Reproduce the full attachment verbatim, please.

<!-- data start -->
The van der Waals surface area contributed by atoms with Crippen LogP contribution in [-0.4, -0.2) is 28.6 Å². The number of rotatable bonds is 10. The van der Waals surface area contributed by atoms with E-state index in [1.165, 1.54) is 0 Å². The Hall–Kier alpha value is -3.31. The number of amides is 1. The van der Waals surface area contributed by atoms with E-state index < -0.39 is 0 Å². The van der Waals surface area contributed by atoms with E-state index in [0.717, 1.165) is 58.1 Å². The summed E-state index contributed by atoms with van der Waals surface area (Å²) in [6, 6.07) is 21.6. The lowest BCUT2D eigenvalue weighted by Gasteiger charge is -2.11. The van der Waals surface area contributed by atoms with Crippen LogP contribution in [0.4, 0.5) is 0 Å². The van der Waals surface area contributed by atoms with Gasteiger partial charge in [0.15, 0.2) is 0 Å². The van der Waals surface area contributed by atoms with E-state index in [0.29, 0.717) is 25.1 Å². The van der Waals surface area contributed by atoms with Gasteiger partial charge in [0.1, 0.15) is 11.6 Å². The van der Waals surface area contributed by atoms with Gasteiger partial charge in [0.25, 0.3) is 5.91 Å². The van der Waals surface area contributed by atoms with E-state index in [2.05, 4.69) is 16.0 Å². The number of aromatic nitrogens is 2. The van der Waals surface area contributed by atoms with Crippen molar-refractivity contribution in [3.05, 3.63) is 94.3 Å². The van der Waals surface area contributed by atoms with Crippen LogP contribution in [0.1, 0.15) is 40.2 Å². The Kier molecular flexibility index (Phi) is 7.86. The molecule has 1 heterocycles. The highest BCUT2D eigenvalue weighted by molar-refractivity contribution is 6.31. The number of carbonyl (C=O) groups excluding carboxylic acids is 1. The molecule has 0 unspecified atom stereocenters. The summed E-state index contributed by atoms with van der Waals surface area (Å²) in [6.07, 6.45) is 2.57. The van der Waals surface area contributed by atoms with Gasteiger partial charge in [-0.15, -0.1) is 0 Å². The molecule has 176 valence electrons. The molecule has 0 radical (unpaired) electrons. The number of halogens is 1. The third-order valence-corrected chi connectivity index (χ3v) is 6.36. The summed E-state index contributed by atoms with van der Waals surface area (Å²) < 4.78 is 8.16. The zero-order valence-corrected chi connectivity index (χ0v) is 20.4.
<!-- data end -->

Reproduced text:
The van der Waals surface area contributed by atoms with Crippen LogP contribution in [-0.4, -0.2) is 28.6 Å². The number of rotatable bonds is 10. The van der Waals surface area contributed by atoms with E-state index in [1.165, 1.54) is 0 Å². The Hall–Kier alpha value is -3.31. The number of amides is 1. The van der Waals surface area contributed by atoms with E-state index < -0.39 is 0 Å². The van der Waals surface area contributed by atoms with E-state index in [0.717, 1.165) is 58.1 Å². The summed E-state index contributed by atoms with van der Waals surface area (Å²) in [6, 6.07) is 21.6. The lowest BCUT2D eigenvalue weighted by Gasteiger charge is -2.11. The van der Waals surface area contributed by atoms with Crippen LogP contribution in [0.4, 0.5) is 0 Å². The van der Waals surface area contributed by atoms with Gasteiger partial charge in [0.15, 0.2) is 0 Å². The van der Waals surface area contributed by atoms with E-state index in [0.29, 0.717) is 25.1 Å². The van der Waals surface area contributed by atoms with Gasteiger partial charge in [0.1, 0.15) is 11.6 Å². The van der Waals surface area contributed by atoms with Gasteiger partial charge in [0.25, 0.3) is 5.91 Å². The van der Waals surface area contributed by atoms with E-state index in [2.05, 4.69) is 16.0 Å². The number of aromatic nitrogens is 2. The van der Waals surface area contributed by atoms with Crippen molar-refractivity contribution in [3.05, 3.63) is 94.3 Å². The van der Waals surface area contributed by atoms with Crippen LogP contribution in [0.1, 0.15) is 40.2 Å². The Kier molecular flexibility index (Phi) is 7.86. The molecule has 1 heterocycles. The highest BCUT2D eigenvalue weighted by molar-refractivity contribution is 6.31. The number of carbonyl (C=O) groups excluding carboxylic acids is 1. The molecule has 0 unspecified atom stereocenters. The summed E-state index contributed by atoms with van der Waals surface area (Å²) in [6.07, 6.45) is 2.57. The van der Waals surface area contributed by atoms with Gasteiger partial charge in [-0.15, -0.1) is 0 Å². The molecule has 176 valence electrons. The molecule has 0 radical (unpaired) electrons. The number of halogens is 1. The third-order valence-corrected chi connectivity index (χ3v) is 6.36. The summed E-state index contributed by atoms with van der Waals surface area (Å²) < 4.78 is 8.16. The zero-order valence-corrected chi connectivity index (χ0v) is 20.4.